He added: "While this article was meant primarily as a humour piece, one of the things law professors do is to look at the law from different and unexpected angles.
"The legal analysis in the paper is all real. This article allowed me to explore a number of different issues in a playful way, which is important when you teach tax law, a subject many would rather avoid."
Another US academic - James Powell, a mathematical ecologist at Utah State University - uses the idea of a zombie apocalypse to help him explain how real-life viruses such as H1N1 swine flu spread.
In February, he held a public workshop called Mathematics and the Life-Impaired: How the Theory of Disease Predicts the Zombie Apocalypse.
Prof Powell said: "I like using zombie examples because it grabs the students.
"They have an intuitive sense of the disease dynamics, i.e. you get bitten, you turn into a zombie, you bite somebody else...
"They don't get paralysed with too much biological detail, and of course there is a lot of natural zombie humour and participation that we can all do.
"If I talk about polio or cholera I don't feel good about being humorous about how the disease progresses - it's all too tragic and real.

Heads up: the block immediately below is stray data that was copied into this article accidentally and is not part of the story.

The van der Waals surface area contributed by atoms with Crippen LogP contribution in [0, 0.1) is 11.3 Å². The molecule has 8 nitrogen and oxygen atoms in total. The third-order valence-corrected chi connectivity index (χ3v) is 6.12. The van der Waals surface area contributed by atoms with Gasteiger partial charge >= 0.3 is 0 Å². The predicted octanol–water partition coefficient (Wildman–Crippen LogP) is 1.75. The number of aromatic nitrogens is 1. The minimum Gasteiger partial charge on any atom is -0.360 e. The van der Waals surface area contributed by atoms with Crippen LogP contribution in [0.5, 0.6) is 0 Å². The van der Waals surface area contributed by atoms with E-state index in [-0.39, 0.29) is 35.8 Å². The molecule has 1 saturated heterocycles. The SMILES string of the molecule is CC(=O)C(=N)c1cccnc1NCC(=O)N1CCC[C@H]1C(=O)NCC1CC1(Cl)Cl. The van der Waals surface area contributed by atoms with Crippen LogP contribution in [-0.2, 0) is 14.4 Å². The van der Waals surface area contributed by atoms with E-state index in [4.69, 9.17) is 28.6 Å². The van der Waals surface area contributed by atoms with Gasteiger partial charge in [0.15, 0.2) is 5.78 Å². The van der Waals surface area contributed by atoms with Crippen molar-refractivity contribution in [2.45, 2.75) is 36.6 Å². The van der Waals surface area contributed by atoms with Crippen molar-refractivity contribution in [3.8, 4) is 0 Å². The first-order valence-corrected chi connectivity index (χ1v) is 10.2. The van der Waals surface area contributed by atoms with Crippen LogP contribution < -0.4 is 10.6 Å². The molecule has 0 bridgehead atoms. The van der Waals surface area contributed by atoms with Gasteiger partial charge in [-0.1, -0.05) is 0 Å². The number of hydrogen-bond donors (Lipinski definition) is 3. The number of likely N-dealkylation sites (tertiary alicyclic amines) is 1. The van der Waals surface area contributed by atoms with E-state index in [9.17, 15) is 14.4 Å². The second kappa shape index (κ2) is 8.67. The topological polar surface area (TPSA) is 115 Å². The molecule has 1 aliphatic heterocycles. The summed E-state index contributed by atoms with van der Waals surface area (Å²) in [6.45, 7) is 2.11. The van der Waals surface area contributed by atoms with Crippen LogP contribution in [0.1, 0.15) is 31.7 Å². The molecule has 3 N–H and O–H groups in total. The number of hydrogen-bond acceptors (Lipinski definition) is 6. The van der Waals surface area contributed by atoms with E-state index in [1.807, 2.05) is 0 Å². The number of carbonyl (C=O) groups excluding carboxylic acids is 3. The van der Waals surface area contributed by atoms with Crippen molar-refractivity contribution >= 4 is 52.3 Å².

"But with zombies you can be as silly as you like and nobody is going to feel offended."
Prof Powell's fascination with zombies started when he was just five, or six. His mother, thinking young James was asleep in the back of the car, had gone to a drive-in theatre to watch Night of the Living Dead.
"Didn't sleep for a month, which set the pattern for me as a kid watching horror movies," said Prof Powell.
In the UK, zombies have been moaning and groaning across the political landscape.
Lincolnshire County Council revealed in August that it been asked in a freedom of information request about its preparedness for zombies.
And last month, the National Collective, an artists' collaboration that is pro-Scottish independence, published a spoof news story about "fears" that Scotland would be more vulnerable to an invasion if independent.